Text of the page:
Photo: Eureka Entertainment
During the Laotian Civil War more than 2 million tons of bombs were dropped on Laos, by both US and Laotian air forces, 30 percent of which failed to explode immediately. These unexploded bombs, so-called ‘sleeping tigers’, litter the landscape of Kim Mordaunt’s multiple award-winning feature, The Rocket. Mordaunt reflects their latent energy in the communities we see being pushed out of their land and their traditional way of life; in the huge dams responsible for this; in his protagonist, the young and effervescent Ahlo, and in the strange, traumatized, James Brown-obsessed veteran ‘Purple’.
Ahlo is bad luck. Born a twin (supposedly both evil and unlucky) he inadvertently causes his mother’s death, setting off a chain of events which see his family left penniless and homeless. When the family are forced to move to a resettlement camp because a new dam is set to flood their land, Ahlo befriends the drunkard Purple, so-called because of his dishevelled suit (a nod to his idol), and Purple’s charming niece Kia. As a result Kia and Purple’s lives become closely entwined with those of Ahlo, his father and his grandmother. It’s the children that carry film, and their shared losses make the two fast friends. Searching for somewhere to plant Ahlo’s mother’s mangoes, cheekily haggling with market-vendors or just playing in the immense fauna of the landscape, these two make for captivating and endearing guides through a beautiful but fragile country. This is the Laos that your usual western traveller doesn’t experience; the one where a war that ended 39 years ago is still causing damage, where tradition is being pushed to the margins and housed in corrugated iron, where bloody ghosts are thought to haunt the caves in the mountains and where living off the land is becoming more and more impossible.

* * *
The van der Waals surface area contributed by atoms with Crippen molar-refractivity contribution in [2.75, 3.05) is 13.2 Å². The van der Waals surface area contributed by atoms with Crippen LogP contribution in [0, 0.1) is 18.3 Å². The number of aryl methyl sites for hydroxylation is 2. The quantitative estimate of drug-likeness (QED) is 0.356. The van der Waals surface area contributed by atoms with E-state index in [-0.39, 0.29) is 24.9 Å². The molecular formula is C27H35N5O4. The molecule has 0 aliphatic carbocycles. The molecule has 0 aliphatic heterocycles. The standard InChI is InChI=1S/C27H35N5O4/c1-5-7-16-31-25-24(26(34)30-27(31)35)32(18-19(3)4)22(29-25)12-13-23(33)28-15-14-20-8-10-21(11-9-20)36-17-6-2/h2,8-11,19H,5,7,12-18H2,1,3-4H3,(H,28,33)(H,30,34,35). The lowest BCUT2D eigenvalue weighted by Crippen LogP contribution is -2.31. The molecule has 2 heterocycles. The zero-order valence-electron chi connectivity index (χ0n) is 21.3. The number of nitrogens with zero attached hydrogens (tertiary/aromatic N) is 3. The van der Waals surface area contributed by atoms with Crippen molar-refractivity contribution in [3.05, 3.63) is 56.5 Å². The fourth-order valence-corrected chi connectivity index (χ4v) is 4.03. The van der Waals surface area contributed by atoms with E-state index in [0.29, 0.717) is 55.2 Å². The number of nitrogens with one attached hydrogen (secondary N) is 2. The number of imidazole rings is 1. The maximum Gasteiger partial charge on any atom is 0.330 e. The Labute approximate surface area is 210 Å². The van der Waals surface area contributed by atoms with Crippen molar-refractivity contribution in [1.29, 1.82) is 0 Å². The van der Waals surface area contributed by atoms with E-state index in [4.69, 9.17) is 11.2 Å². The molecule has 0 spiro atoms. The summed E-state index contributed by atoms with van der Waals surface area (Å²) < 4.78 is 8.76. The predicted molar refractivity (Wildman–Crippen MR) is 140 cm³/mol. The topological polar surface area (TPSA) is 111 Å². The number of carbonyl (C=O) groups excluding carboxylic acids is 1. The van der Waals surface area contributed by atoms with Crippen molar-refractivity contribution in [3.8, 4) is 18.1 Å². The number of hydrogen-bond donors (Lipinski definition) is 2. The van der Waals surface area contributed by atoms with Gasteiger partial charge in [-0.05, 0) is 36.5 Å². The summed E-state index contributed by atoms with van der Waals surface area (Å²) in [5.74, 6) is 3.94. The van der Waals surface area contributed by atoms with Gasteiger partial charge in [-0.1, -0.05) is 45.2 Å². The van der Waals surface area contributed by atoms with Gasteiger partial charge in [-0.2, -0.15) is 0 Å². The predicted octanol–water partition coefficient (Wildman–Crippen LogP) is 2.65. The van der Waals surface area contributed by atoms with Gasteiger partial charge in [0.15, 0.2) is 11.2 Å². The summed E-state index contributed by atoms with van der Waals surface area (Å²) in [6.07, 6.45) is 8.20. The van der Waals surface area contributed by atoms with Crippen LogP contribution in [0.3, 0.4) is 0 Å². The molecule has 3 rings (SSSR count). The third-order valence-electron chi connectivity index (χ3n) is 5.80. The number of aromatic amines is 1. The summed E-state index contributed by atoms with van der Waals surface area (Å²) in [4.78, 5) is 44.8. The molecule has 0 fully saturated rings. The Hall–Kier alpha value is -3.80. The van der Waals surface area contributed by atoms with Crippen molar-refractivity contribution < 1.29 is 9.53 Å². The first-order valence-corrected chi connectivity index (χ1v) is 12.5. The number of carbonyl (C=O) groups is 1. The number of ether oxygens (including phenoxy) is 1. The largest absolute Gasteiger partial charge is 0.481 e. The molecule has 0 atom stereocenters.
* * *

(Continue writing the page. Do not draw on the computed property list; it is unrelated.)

Ahlo’s fierce and terrifying grandmother is the film’s bastion of an old way of life. She carries the family’s wealth around in her traditional headdress, which seems to be losing a coin a minute thanks to the family’s bad luck, and barks orders at her son and grandson like an angry colonel. She is a bong-toking, foul-mouthed wrinkled little ball of fury, and is the one who criticises Ahlo so fiercely that he starts to believe he’s no good. Hope comes in the form of an annual rocket festival; the prize is more than enough to save the family and Ahlo is sure he can win with Purple’s help (the phrase bat-shit is taken to a literal level of extreme as a result). It’s certainly a spectacle, with huge wooden scaffolds littering a field waiting to receive immense and terrifying home-made rockets made by tibetan monks and lunatics alike. The rockets themselves seem to be all fire and no spark though, and the same could be said for this film. It’s incredibly earnest, and acted with refreshing emotive sincerity by the young leads, but it feels entirely familiar. The glancing criticisms of the U.S. involvement in the war (Purple was a child soldier for them), or of the environmental impact dams are having on Laos, are fascinating and moving and important, but everything else feels a little obvious.
Overall The Rocket is immensely watchable and indeed immensely beautiful, let down most by an ending which wraps everything up a little too neatly. Perhaps, though, there is value in that. Childlike wonder and a lack of cynicism are something we could always do with a little more of.
The Rocket will be released in selected cinemas nationwide on 14 March 2014